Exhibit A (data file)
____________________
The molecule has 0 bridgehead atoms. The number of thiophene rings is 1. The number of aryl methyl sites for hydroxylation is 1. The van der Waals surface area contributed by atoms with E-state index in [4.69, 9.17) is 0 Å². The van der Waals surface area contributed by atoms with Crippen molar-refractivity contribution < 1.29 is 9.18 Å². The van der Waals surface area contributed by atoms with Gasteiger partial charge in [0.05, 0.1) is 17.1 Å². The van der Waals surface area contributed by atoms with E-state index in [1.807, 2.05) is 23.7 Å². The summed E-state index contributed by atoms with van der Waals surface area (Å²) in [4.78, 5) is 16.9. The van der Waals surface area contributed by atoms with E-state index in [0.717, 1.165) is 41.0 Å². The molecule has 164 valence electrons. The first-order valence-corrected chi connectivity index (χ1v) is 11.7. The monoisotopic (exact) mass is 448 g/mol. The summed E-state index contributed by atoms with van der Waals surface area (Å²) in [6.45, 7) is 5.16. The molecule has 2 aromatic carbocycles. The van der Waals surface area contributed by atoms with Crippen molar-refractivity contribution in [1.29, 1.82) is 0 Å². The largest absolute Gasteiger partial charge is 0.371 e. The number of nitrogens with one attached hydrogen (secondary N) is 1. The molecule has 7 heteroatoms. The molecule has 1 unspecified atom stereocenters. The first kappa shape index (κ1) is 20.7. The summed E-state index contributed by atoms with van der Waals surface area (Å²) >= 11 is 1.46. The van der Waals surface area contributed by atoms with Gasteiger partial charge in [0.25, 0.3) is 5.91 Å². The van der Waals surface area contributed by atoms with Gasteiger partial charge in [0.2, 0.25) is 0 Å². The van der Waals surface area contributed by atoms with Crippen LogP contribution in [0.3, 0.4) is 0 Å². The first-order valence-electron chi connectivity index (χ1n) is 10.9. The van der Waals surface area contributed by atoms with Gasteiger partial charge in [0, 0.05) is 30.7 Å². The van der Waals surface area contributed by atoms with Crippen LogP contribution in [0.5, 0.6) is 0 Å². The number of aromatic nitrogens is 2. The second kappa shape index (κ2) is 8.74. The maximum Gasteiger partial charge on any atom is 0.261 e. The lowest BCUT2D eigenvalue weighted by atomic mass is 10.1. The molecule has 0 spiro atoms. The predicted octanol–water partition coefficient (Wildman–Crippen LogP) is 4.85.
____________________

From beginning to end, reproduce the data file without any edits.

The molecule has 0 bridgehead atoms. The number of thiophene rings is 1. The number of aryl methyl sites for hydroxylation is 1. The van der Waals surface area contributed by atoms with E-state index in [4.69, 9.17) is 0 Å². The van der Waals surface area contributed by atoms with Crippen molar-refractivity contribution < 1.29 is 9.18 Å². The van der Waals surface area contributed by atoms with Gasteiger partial charge in [0.05, 0.1) is 17.1 Å². The van der Waals surface area contributed by atoms with E-state index in [1.807, 2.05) is 23.7 Å². The summed E-state index contributed by atoms with van der Waals surface area (Å²) in [4.78, 5) is 16.9. The van der Waals surface area contributed by atoms with E-state index in [0.717, 1.165) is 41.0 Å². The molecule has 164 valence electrons. The first-order valence-corrected chi connectivity index (χ1v) is 11.7. The monoisotopic (exact) mass is 448 g/mol. The summed E-state index contributed by atoms with van der Waals surface area (Å²) in [6.45, 7) is 5.16. The molecule has 2 aromatic carbocycles. The van der Waals surface area contributed by atoms with Crippen molar-refractivity contribution in [1.29, 1.82) is 0 Å². The largest absolute Gasteiger partial charge is 0.371 e. The number of nitrogens with one attached hydrogen (secondary N) is 1. The molecule has 7 heteroatoms. The molecule has 1 unspecified atom stereocenters. The first kappa shape index (κ1) is 20.7. The summed E-state index contributed by atoms with van der Waals surface area (Å²) >= 11 is 1.46. The van der Waals surface area contributed by atoms with Gasteiger partial charge in [0.25, 0.3) is 5.91 Å². The van der Waals surface area contributed by atoms with Gasteiger partial charge in [0.2, 0.25) is 0 Å². The van der Waals surface area contributed by atoms with Crippen LogP contribution in [0.3, 0.4) is 0 Å². The first-order valence-electron chi connectivity index (χ1n) is 10.9. The van der Waals surface area contributed by atoms with Gasteiger partial charge in [0, 0.05) is 30.7 Å². The van der Waals surface area contributed by atoms with Crippen LogP contribution in [0.5, 0.6) is 0 Å². The number of aromatic nitrogens is 2. The second kappa shape index (κ2) is 8.74. The maximum Gasteiger partial charge on any atom is 0.261 e. The lowest BCUT2D eigenvalue weighted by atomic mass is 10.1. The molecule has 0 spiro atoms. The predicted octanol–water partition coefficient (Wildman–Crippen LogP) is 4.85.